At first, things were tough. When I finally replied, “No, I’m not religious. I don’t think there’s a real higher power out there,” in my physics class, one religious male (I seem to run into a lot of those, for some reason) commented scathingly, “That must be a really sad way to live.”

No, I thought. It’s really not. But I didn’t say anything. Because I was already understanding that this was what I was up against. I was a white, upper middle class teenage girl. I’d never been part of a minority before, not really. Now, though… it sucked.

Probably the worst moment was at a sleepover, roughly a year ago, with some of my friends and I. Somehow, the topic turned to religion. One of my friends was a devout Baptist. Here’s our conversation, as well as I can remember it.

“So tell me,” I asked, “is Gandhi going to Hell?”

“Unfortunately, yes,” she replied.

Whatever section of the Baptist branch she belonged too, it sure was harsh. Poor Gandhi. I thought, and then asked a question I would come to regret. “Do you think I’m going to Hell?”

I was hoping, however foolishly, that she would consider it. That it would be a lot harder to condemn someone she knew, someone who’d sat next to her on school trips, chatted about silly hobbies in study hall, and commiserated about love lives, to an eternity of suffering in fire. But I guess, at the time, it wasn’t.

“You are,” she said. To give her credit, she didn’t sound too happy about it.

I looked away, feeling the same kind of pain I still feel remembering this now. The pain anyone feels when they realize that even the people they know think they’re doomed. Like the gay boy I talked to who admitted, “My grandmother tells me, ‘I love you, but you’re going to burn in hell.'” Or the Wiccan who’s been called Satanic by her own family. “Do you think I deserve it?” I asked.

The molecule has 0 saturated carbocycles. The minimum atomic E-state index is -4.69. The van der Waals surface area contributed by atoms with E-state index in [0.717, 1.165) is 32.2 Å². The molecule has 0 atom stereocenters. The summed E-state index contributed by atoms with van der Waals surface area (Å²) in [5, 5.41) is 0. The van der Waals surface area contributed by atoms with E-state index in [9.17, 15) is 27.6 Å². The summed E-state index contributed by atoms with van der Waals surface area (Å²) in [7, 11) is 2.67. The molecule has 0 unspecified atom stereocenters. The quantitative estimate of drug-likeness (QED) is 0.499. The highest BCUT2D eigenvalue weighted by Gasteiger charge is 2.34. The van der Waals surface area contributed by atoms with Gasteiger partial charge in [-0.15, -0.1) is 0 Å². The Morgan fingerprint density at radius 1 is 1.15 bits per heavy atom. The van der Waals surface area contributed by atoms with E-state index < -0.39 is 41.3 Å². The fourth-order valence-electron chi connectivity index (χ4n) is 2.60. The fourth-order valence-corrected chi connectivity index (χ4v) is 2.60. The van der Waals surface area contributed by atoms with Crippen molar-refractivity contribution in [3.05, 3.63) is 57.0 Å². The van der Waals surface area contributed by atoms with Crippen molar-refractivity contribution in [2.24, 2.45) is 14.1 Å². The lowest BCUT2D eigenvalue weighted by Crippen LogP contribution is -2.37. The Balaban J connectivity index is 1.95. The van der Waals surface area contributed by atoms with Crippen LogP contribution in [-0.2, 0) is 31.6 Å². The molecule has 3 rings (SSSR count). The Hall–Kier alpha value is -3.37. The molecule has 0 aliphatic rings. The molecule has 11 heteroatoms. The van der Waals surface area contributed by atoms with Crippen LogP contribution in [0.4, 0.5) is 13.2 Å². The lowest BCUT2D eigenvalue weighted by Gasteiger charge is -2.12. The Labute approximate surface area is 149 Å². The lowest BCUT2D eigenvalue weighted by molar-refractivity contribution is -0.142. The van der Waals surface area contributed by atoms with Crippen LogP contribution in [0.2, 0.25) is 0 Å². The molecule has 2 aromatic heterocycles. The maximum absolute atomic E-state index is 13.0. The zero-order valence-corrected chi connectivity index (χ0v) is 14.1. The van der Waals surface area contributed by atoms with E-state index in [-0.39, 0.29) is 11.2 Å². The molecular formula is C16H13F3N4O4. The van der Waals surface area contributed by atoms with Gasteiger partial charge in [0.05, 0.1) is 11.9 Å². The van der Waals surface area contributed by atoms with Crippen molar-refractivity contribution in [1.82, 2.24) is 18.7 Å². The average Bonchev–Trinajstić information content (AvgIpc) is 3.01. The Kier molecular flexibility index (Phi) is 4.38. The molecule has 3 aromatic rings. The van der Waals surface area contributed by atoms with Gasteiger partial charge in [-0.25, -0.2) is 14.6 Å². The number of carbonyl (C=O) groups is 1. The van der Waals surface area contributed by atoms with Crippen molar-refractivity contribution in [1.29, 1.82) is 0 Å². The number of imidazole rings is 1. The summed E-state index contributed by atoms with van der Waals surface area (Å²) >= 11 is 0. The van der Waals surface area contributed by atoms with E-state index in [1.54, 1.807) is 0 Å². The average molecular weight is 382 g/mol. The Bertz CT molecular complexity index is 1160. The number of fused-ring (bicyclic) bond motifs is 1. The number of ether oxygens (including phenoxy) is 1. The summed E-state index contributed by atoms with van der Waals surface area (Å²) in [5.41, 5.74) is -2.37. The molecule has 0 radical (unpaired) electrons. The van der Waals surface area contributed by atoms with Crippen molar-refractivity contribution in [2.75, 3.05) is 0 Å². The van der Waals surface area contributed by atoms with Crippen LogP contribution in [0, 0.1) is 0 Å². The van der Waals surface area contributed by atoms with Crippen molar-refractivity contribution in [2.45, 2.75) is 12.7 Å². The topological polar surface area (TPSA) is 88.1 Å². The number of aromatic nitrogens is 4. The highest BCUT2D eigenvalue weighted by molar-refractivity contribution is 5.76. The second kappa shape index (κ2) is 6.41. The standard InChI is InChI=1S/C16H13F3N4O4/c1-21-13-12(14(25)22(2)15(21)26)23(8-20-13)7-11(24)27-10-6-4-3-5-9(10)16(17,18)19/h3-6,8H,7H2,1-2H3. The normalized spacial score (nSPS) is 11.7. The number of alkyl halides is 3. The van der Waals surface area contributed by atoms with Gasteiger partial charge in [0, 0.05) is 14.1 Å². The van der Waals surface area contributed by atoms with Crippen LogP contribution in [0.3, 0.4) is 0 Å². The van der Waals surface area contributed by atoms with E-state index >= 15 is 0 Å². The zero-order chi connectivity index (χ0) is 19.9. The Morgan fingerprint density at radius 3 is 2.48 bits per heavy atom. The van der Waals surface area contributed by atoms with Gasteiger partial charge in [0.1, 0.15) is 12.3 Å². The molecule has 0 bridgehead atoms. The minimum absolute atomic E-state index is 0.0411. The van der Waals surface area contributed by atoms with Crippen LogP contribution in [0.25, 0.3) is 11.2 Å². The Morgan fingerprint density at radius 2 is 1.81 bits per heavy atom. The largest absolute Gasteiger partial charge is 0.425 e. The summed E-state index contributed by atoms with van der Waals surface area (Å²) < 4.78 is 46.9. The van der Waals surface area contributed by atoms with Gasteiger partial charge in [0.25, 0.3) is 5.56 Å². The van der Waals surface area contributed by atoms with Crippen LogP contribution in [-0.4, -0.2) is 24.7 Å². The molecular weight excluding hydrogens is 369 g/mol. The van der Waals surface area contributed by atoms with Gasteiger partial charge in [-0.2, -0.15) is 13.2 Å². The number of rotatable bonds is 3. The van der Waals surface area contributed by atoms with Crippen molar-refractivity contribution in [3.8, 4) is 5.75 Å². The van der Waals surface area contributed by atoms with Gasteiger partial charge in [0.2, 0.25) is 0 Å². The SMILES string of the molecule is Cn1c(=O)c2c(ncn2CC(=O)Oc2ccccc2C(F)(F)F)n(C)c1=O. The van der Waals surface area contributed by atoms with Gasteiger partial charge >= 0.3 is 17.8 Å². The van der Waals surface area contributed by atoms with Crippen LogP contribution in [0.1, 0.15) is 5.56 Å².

No one answered.

Even now, that memory is still painful. But on the bright side, that friend has been changing. Even a few months ago, she admitted that she no longer believes that everything in the Bible is strictly true. I can’t say how much of that is because of education, or just her own thought processes, but I hope that I had some hand in it. Because, as it turns out, it is a lot harder to condemn someone you know. The stereotype of the heathen, immoral, baby eating atheist doesn’t hold up to real life.

As an atheist, I don’t need to go door to door to win converts. I don’t even want converts. I just want acceptance. And really, to get acceptance all I have to do is be there, to prove everyone else wrong.

 

Stay Out of My Face, OK? December 4, 2010

Filed under: Religion — katblogger @ 11:52 AM
Tags: ,

If you haven’t heard, there’s a bit of controversy over an American Atheists Billboard near the Lincoln Tunnel in New York. It looks like this:

 

                                                                                                                      http://atheists.org/blog/2010/11/22/atheist-billboard-is-up

Some Catholic League responded with this billboard:

                                                                                                             http://friendlyatheist.com/category/atheist-advertising/

I especially like how pale and Caucasian looking baby Jesus is. At least Mary isn’t blonde.

So what are my thoughts? First of all, billboards of any religion are annoying. In a drive through the Bible Belt of central Missouri, my family encountered scores of Christian propaganda, including obscure statements like ‘It’s time for Jesus’ and awkward quotes. The most awkward – ‘In the words of Jesus Christ “Behold, I come quickly” ‘- had my parents in tears of hysterical laughter for a few miles.

But after running the gauntlet, did I have a sudden inclination to convert? No – just the inclination to be annoyed by the churches that could be doing something useful spending money on something so pointless. So I’m of the same mind with this atheism billboard. Of course it’s a myth – every culture has their mythologies. But a big sign isn’t going to convince anyone of anything, and it’s just a waste of money and materials. Plus, putting up atheist billboards is just as annoying as the Jehovah’s Witnesses coming to your door and asking, “Are you sure you’re going to heaven?” Proselytizing is still annoying, no matter if Christian, Atheist, Buddhist, or Scientologist.

Does that mean the other group should have put up a billboard, which they called a ‘counterpunch’. To quote Stephen Colbert – “As Jesus says, if someone slaps you in the face, counterpunch!” Not. It’s not showing very much ‘Christmas spirit’ to engage in a billboard war.

Basically, everyone should call it quits and accept the fact that a billboard with a slogan isn’t going to change anyone’s minds. It’s just going to annoy everyone even more. So instead, spend your money on something that’s actually helpful.